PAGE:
“The waitresses in hairnets. Nurse-caps. Employees must pluck out an eye before returning to work.”
Funny and gruesome, this makes me sad that our excerpt doesn’t include any of the poem’s quotations from King Lear (the play in which Gloucester’s eyes are gouged out in a scene that’s rather hard on some of us). The Lear bits are one of my favorite threads, forming a bizarre counterpoint to the goofy place-names (Pulltight Road) and surreal gnomic utterances.
“Kepler’s invention of the camera lucida”
I didn’t know Kepler invented the camera lucida, which was a profection tool that painters used to trace an image on the canvas which they could use as a guide in painting, but it’s interesting that we quickly move on to Venice (as a good place to get glass eyes). The painter I think of most in connection with the camera lucida is Canaletto, whose Venetian city-scapes are known (IIRC) for their mechanically-aided exactitude of perspective.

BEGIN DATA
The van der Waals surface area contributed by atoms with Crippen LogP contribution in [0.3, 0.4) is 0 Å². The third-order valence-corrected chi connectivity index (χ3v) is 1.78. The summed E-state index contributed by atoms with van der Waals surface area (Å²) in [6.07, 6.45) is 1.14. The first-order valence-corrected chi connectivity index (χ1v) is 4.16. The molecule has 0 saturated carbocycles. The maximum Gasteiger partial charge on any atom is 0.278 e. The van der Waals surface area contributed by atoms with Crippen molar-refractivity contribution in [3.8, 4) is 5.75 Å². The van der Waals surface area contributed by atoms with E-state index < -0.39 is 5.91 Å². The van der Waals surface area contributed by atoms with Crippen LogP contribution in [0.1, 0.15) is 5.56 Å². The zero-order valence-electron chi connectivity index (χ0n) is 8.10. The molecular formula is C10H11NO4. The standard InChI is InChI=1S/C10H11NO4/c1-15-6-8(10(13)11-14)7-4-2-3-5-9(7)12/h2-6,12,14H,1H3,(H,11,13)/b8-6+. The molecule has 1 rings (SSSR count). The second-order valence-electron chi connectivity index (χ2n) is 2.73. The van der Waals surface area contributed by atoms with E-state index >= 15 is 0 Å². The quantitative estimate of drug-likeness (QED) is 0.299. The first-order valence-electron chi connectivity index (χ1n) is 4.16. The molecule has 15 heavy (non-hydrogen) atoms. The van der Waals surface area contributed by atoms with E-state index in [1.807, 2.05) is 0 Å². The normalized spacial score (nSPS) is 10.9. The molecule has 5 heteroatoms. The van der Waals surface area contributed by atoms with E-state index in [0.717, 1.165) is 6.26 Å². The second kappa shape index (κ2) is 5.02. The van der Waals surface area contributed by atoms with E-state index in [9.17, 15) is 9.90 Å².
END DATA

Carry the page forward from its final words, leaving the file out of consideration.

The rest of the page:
James Agee is famous as the co-author of Let Us Now Praise Famous Men, a portrait of the lives of Depression sharecroppers (Agee’s text accompanied photographeins by Walker Evans). He also apparently did a WPA guide to the towns of Georgia. Wright is clearly fascinated by the idea of following in his footsteps (both have left the South and returned as observers), and Agee himself seems to have been obsessed with the idea of being an ‘eye’: “If I were not here; and I am alien; a bodyless eye; this would never have existence in human perception.”
One source of power that DCS has access to in a way that most modern poetry doesn’t is the sense of a story. This is true even though it contains at most broken pieces of a story, like a movie that you’ve only seen 2-minute slices of between innings of the baseball game. Still, our greed for narrative is such that even shards give the reader momentum.